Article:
A single conversation has dominated talk among the business jet set here this week for an annual meeting -- a proposal by commercial airlines to make private fliers pay user fees for the national air-traffic control system.
The National Business Aviation Association has used its three-day show, which ends today, to rally private aviation users to campaign against the plan that would increase the cost of flying by as much as $100,000 per plane each year.
"Why in the world would we want to change a structure that works so well?" asked golf legend and pilot Arnold Palmer, one of the group's most high-profile champions.
Next year, the Federal Aviation Administration is expected to release its plan to continue the Airport and Airway Trust Fund, which pays for the agency's operations such as the radar systems and air-traffic controllers who police the skies.
Commercial airlines and private fliers support the fund through taxes, with the airlines passing the cost along to passengers with a fee on each ticket. The Air Transport Association, the lobby group that represents commercial carriers, says its own share plus the current fuel taxes that private jet owners pay will not be enough to maintain the trust fund and afford needed technology upgrades.
"We have an air-traffic control system that is in crisis," said ATA President James May. "We have an aging system that was originally designed and built back in the '40s that's been stressed to its limits."
May said the average number of flights per day is expected to jump from 42,000 this year to 62,000 in the next decade.
Much of that growth is projected to come from business aircraft, which have soared in number since 9-11 when security and scheduling hassles turned many CEOs away from commercial flights and toward private jets.
"We don't need to subsidize corporate fat cats zooming around the country in these planes at the expense of customers of the airline industry," May said.
Officials of NBAA, whose board members include executives from PepsiCo, Exxon Mobil, Anheuser-Busch Cos. and Target Corp., say the user-fee proposal is not about making business fliers pay their fair share. It's about commercial airlines wanting to pay less while they gain more control of the air-traffic system, they said.
"The airlines have put a bull's-eye right in the middle of the back of NBAA," said Tom Poberezny, president of the Experimental Aircraft Association. "Do we pay our fair share? Absolutely."
FAA Administrator Marion Blakey has not said how user fees, if any, will be included in the agency's budget proposal next year, but the agency has indicated it may accept the idea in the past. On Tuesday, Blakey addressed NBAA's opening session and called for big funding changes.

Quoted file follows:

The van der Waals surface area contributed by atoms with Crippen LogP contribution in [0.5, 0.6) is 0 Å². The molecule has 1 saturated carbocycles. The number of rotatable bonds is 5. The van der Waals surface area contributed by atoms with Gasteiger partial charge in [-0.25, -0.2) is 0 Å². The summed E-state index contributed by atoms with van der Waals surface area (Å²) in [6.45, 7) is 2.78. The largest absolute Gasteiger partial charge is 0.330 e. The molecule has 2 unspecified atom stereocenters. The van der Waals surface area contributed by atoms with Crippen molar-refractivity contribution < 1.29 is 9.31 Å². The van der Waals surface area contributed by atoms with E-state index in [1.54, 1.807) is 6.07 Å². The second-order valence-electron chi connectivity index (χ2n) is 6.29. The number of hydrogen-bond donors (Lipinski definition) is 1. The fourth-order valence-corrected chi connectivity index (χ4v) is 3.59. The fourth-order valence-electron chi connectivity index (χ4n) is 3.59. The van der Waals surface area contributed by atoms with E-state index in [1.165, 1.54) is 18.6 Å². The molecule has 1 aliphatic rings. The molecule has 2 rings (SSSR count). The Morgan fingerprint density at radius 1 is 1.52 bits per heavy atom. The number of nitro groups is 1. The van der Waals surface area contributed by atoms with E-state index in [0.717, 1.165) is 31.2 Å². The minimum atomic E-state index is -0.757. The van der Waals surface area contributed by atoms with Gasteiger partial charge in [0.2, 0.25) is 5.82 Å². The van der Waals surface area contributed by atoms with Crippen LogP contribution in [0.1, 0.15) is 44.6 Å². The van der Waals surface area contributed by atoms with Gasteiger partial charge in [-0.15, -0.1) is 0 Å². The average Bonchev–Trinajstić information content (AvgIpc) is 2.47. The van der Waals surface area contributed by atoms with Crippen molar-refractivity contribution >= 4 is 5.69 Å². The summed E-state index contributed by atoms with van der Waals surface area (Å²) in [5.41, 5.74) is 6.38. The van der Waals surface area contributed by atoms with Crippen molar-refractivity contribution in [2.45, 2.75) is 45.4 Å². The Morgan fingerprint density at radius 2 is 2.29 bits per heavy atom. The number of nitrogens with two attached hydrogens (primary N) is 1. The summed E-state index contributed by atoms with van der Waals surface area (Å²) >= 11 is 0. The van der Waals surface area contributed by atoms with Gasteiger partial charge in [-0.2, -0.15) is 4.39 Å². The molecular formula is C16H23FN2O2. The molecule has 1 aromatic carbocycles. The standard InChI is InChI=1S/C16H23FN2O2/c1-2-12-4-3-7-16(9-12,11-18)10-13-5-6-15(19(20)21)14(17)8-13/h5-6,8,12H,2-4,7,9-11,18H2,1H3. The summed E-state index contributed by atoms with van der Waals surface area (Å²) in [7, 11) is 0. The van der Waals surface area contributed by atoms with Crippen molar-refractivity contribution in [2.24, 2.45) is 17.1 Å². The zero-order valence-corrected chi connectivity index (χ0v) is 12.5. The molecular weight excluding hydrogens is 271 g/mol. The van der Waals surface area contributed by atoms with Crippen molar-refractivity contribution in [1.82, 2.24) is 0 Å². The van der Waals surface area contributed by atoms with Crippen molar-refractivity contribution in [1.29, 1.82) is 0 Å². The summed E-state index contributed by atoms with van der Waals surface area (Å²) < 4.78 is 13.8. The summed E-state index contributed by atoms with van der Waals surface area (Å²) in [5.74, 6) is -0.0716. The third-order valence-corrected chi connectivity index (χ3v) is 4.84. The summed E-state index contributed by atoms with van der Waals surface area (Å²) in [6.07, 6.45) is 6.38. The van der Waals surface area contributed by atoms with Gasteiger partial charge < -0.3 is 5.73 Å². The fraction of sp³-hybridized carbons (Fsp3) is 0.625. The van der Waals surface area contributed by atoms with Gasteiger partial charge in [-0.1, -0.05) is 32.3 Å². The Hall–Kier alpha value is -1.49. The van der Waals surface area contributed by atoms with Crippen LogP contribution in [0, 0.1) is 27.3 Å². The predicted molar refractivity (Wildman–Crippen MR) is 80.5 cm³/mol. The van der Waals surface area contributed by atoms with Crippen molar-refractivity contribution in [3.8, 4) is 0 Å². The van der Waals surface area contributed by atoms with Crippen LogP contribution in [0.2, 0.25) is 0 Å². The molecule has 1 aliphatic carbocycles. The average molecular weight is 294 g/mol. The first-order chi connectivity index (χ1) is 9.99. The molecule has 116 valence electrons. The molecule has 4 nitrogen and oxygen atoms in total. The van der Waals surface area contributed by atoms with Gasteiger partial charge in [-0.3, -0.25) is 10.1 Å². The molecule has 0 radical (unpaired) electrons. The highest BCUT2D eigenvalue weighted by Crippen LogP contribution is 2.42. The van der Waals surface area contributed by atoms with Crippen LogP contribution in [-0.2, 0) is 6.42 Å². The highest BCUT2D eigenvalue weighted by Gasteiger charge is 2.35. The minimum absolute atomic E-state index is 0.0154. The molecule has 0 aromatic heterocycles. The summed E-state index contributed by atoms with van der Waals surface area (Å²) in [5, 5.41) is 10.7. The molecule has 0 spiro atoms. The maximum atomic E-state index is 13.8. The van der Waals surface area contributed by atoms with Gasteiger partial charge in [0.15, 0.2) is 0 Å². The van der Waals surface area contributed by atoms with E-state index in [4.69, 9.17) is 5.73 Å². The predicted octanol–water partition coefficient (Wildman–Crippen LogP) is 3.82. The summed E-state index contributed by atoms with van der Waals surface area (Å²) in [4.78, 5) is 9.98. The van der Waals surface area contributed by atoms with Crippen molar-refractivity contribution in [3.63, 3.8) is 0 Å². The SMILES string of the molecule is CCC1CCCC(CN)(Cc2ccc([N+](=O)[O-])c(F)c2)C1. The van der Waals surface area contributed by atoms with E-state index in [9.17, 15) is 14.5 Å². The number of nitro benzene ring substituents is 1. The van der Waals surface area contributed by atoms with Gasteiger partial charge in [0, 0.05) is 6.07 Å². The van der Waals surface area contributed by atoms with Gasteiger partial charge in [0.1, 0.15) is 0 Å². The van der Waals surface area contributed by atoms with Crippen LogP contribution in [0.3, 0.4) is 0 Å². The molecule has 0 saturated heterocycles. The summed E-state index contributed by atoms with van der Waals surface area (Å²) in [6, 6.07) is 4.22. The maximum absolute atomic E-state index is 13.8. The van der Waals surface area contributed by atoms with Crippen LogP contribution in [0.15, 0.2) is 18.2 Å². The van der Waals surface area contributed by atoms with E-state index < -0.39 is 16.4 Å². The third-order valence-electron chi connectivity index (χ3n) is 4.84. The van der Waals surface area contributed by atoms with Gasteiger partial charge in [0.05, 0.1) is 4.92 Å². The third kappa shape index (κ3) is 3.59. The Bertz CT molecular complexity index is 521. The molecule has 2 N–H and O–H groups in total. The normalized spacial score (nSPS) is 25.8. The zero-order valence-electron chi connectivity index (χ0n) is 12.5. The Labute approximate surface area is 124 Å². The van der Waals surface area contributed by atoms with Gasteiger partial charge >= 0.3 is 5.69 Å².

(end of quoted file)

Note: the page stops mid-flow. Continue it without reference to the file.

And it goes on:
"We need a stable, cost-based revenue stream," she said. "The changing face of aviation brings with it the need to modernize, and we can't do that without fundamental reforms of the current financing system."
NBAA President Ed Bolen has called on the group's members to reach out to Congress, which ultimately must approve the FAA's plan.
He even solicited the help of pundit duo James Carville, a longtime Democratic strategist, and wife Mary Matalin, a GOP adviser, to clue members into the political landscape heading into next month's midterm Congressional elections.
"The airlines are coming after you," Carville told the group. "You've got to get involved in your association."
Bob Showalter, chairman of Showalter Flying Services Inc. at Orlando Executive Airport, said user fees would likely cause a dramatic dip in business for operators such as his business because the cost of flying could rise substantially.
Business aviation advocates said the proposal is, in part, an effort to put them out of business as they've grown to become competitors to commercial airlines.
May, president of the airline lobby, discounted the notion that commercial carriers are threatened by business aviation and that business flights would decrease with the addition of user fees. He said the average increased cost per flight is estimated at less than $500.
"I somehow don't think the CEO of Coca-Cola or Anheuser-Busch or Arnold Palmer cannot afford to pay a $400 fee for the use of a system that is modern and safe and enables them to go when and where they please," he said.
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